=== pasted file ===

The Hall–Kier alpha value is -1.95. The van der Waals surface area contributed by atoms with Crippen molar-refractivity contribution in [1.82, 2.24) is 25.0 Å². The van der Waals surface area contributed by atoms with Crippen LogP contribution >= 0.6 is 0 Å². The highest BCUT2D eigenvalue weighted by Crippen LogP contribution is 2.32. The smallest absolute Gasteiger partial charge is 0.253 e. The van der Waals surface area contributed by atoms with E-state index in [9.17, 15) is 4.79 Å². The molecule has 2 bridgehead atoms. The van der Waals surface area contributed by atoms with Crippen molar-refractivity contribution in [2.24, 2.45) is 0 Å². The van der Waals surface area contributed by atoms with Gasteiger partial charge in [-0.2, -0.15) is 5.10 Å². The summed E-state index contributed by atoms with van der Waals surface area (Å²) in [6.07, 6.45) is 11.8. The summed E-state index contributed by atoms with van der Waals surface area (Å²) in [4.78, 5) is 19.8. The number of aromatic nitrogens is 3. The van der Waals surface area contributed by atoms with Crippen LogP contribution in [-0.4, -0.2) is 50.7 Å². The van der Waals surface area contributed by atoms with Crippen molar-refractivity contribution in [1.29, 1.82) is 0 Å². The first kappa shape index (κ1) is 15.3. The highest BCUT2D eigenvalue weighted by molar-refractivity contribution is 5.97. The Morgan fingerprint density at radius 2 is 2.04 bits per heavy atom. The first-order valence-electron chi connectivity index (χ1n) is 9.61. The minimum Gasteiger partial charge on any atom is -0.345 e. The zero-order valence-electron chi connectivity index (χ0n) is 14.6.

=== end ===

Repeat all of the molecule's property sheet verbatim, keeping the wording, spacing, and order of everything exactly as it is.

The Hall–Kier alpha value is -1.95. The van der Waals surface area contributed by atoms with Crippen molar-refractivity contribution in [1.82, 2.24) is 25.0 Å². The van der Waals surface area contributed by atoms with Crippen LogP contribution >= 0.6 is 0 Å². The highest BCUT2D eigenvalue weighted by Crippen LogP contribution is 2.32. The smallest absolute Gasteiger partial charge is 0.253 e. The van der Waals surface area contributed by atoms with E-state index in [9.17, 15) is 4.79 Å². The molecule has 2 bridgehead atoms. The van der Waals surface area contributed by atoms with Crippen molar-refractivity contribution in [2.24, 2.45) is 0 Å². The van der Waals surface area contributed by atoms with Gasteiger partial charge in [-0.2, -0.15) is 5.10 Å². The summed E-state index contributed by atoms with van der Waals surface area (Å²) in [6.07, 6.45) is 11.8. The summed E-state index contributed by atoms with van der Waals surface area (Å²) in [4.78, 5) is 19.8. The number of aromatic nitrogens is 3. The van der Waals surface area contributed by atoms with Crippen LogP contribution in [-0.4, -0.2) is 50.7 Å². The van der Waals surface area contributed by atoms with Crippen molar-refractivity contribution in [1.29, 1.82) is 0 Å². The first kappa shape index (κ1) is 15.3. The highest BCUT2D eigenvalue weighted by molar-refractivity contribution is 5.97. The Morgan fingerprint density at radius 2 is 2.04 bits per heavy atom. The first-order valence-electron chi connectivity index (χ1n) is 9.61. The minimum Gasteiger partial charge on any atom is -0.345 e. The zero-order valence-electron chi connectivity index (χ0n) is 14.6.